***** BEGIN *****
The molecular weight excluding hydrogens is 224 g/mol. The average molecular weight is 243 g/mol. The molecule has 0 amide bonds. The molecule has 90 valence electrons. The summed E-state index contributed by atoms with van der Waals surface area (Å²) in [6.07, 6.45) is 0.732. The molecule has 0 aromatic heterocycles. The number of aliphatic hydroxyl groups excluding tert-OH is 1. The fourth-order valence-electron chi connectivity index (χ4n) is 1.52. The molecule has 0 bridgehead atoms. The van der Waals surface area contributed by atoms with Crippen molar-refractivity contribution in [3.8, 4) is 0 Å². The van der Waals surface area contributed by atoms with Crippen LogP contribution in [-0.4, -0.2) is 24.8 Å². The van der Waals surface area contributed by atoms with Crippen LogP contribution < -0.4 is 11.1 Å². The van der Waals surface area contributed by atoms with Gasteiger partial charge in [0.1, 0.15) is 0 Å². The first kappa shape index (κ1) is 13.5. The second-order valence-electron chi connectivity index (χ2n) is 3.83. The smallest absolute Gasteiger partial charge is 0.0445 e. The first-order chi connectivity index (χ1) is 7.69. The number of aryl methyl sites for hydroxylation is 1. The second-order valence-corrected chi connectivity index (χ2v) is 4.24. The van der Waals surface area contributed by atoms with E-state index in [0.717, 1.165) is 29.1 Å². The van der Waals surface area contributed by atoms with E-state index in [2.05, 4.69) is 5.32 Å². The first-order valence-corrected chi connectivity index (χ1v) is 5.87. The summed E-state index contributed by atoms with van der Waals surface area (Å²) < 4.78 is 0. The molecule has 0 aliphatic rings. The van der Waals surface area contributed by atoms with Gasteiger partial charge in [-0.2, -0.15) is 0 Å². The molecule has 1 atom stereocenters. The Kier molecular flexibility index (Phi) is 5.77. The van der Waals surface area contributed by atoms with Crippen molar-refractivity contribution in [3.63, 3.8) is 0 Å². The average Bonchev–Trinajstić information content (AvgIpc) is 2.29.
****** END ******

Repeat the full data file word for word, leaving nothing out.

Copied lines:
The molecular weight excluding hydrogens is 224 g/mol. The average molecular weight is 243 g/mol. The molecule has 0 amide bonds. The molecule has 90 valence electrons. The summed E-state index contributed by atoms with van der Waals surface area (Å²) in [6.07, 6.45) is 0.732. The molecule has 0 aromatic heterocycles. The number of aliphatic hydroxyl groups excluding tert-OH is 1. The fourth-order valence-electron chi connectivity index (χ4n) is 1.52. The molecule has 0 bridgehead atoms. The van der Waals surface area contributed by atoms with Crippen molar-refractivity contribution in [3.8, 4) is 0 Å². The van der Waals surface area contributed by atoms with Crippen LogP contribution in [-0.4, -0.2) is 24.8 Å². The van der Waals surface area contributed by atoms with Crippen LogP contribution < -0.4 is 11.1 Å². The van der Waals surface area contributed by atoms with Gasteiger partial charge in [0.1, 0.15) is 0 Å². The first kappa shape index (κ1) is 13.5. The second-order valence-electron chi connectivity index (χ2n) is 3.83. The smallest absolute Gasteiger partial charge is 0.0445 e. The first-order chi connectivity index (χ1) is 7.69. The number of aryl methyl sites for hydroxylation is 1. The second-order valence-corrected chi connectivity index (χ2v) is 4.24. The van der Waals surface area contributed by atoms with E-state index in [0.717, 1.165) is 29.1 Å². The van der Waals surface area contributed by atoms with E-state index in [2.05, 4.69) is 5.32 Å². The first-order valence-corrected chi connectivity index (χ1v) is 5.87. The summed E-state index contributed by atoms with van der Waals surface area (Å²) < 4.78 is 0. The molecule has 0 aliphatic rings. The van der Waals surface area contributed by atoms with Gasteiger partial charge in [-0.2, -0.15) is 0 Å². The molecule has 1 atom stereocenters. The Kier molecular flexibility index (Phi) is 5.77. The van der Waals surface area contributed by atoms with Crippen molar-refractivity contribution in [3.63, 3.8) is 0 Å². The average Bonchev–Trinajstić information content (AvgIpc) is 2.29.